The first time my husband and I took our kids to Italy was in 2004. Our daughter was six and our son had just turned eight. It was a two-week trip to research my first cookbook. I was excited about that. But what I was looking forward to even more was showing my children the place their mother adored so much and tended to go on and on (and on) about; the place where I had spent so many endless summers when I was growing up.
Except it was November. And instead of being down at the beach on the coast of Abruzzo, which is where I had spent most of my time as a girl, we were way up on a hill in a small farmhouse we had rented in Umbria, far away from summer or the seashore. There were no other families with kids around. It was a great place to be if you were researching soups and stews, but maybe not such a great place if you were six or eight.
It was, in short, not the kid-friendliest trip. The colorful, cultivated hills were cloaked in mist, and a chilly drizzle seemed to be about all the time. Our days consisted of a lot of driving. We would pick a town on the map and head toward it, our ultimate goal being (always) to find a good meal. It usually took much longer than we bargained for to get wherever we were going (in Italy, everything looks much closer on the map). We criss-crossed Umbria and ventured over the border into Tuscany, hitting, in our haphazard way, Arezzo, Assisi, Cortona, Deruta, Gubbio, and other places before eventually heading back to Rome to visit my cousin.
When we weren’t driving we were walking, which the kids liked because the hill towns with their narrow cobbled streets reminded them of Hogsmeade (or what Hogsmeade might be like if J.K.Rowling were Italian). And when we weren’t walking we were eating, which they sort of liked, but let’s face it, when you are six and eight eating is just not a priority, no matter how good the food is (unless the food is called gelato).
Still, once they had resigned themselves to the cruel reality that this trip was to be nothing like, say, Disney World (which they have yet to visit), the kids proved to be troupers. Though I might be blocking out certain moments of back-seat bickering and smacking and whining and exasperated scolding.
Let’s just say there was a certain amount of bribery involved–in addition to gelato, a stuffed animal here, a soccer ball there, a couple of those plastic faux tourist cameras that show different attractions in the view finder when you click the little button. And hot chocolate. Lots of hot chocolate. Italian cioccolata calda is halfway between a drink and a spoon dessert, very dark and thick and with a bitter edge. Our daughter would drink it hot and our son would wait for it to cool and eat it like warm pudding. It quickly became a daily ritual for us to stop at a bar late in the afternoon after walking around in the chilly mist. My husband and I would toss back one (or two) espressos and the kids would have their hot chocolate.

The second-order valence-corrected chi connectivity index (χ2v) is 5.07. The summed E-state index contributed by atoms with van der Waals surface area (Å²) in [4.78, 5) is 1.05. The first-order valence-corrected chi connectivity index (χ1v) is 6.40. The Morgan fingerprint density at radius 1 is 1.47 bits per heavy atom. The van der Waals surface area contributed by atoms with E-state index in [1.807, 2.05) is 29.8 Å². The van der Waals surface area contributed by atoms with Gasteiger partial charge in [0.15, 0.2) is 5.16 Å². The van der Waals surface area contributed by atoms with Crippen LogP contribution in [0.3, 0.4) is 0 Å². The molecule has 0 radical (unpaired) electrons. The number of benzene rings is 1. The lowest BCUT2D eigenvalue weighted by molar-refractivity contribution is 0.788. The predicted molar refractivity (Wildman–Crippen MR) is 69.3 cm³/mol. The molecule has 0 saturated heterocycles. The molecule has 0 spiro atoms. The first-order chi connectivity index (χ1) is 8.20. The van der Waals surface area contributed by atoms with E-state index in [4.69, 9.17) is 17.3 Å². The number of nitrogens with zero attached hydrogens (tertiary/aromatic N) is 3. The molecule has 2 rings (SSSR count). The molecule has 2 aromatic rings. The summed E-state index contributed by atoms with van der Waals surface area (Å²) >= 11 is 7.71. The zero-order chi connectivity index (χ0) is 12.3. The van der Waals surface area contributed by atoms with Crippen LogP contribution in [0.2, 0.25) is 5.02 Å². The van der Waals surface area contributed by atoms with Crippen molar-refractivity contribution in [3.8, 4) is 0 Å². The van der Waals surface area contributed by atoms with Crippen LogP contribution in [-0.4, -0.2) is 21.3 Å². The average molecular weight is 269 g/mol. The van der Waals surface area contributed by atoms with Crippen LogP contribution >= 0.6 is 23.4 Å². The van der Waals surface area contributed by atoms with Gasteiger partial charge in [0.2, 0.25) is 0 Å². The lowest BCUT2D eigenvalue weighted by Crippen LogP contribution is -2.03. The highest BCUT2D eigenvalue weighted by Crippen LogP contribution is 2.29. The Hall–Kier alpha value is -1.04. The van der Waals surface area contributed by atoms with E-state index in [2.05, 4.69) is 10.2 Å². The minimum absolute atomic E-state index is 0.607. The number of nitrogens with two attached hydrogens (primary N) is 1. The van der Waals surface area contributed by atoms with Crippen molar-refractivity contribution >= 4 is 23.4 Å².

Six years down the road we still talk about our first trip to Italy together, so I am not sure why it didn’t occur to me sooner to try a homemade version of cioccolata calda. At any rate, when the power went out during last week’s storm a lightbulb finally switched on in my head. I had all of the ingredients–milk, cream, cocoa, sugar, and cornstarch (the secret ingredient)–plus a gas stove, and it turned out to be one of those happy occasions in which a single attempt was all it took. My daughter drank hers hot and my son let his cool and used a spoon.
What drinks are you stirring up to keep warm this winter?
Summary: This is a very rich version of hot chocolate, so rather than serving it in mugs I use cappuccino cups, which are shallower. You could even serve it in espresso cups as a drinkable dessert. Use the best unsweetened cocoa powder you can find. I used Pernigotti, a brand my mother favors that is produced in Novi Ligure Alessandria, north of Genoa, and which I purchased at Williams-Sonoma.
- 1 cup milk (I used skim; whatever you have is fine)
- 3/4 cup heavy cream
- 3 tablespoons unsweetened cocoa powder
- 2 to 3 tablespoons sugar
- 2 teaspoons cornstarch
- Measure the milk, cream, and cocoa powder into a saucepan and set it over medium heat. Begin whisking to incorporate the ingredients, and reduce the heat to medium-low or low if necessary to prevent it from boiling.
- When the milk is warm, gently whisk in 2 tablespoons of the sugar. Continue to cook over a gentle flame until the cocoa and sugar are dissolved and the mixture is steaming hot. Add a little more sugar for sweeter hot chocolate.
- Measure the cornstarch into a small bowl. Spoon a little of the hot chocolate mixture into the bowl and stir it into the cornstarch. Pour this mixture into the hot chocolate and continue to whisk over low heat for another couple of minutes, until thick and smooth but still drinkable.
Cooking time (duration): 10 minutes
Number of servings (yield): 2-3
Meal type: dessert
Culinary tradition: Italian
Copyright © Domenica Marchetti.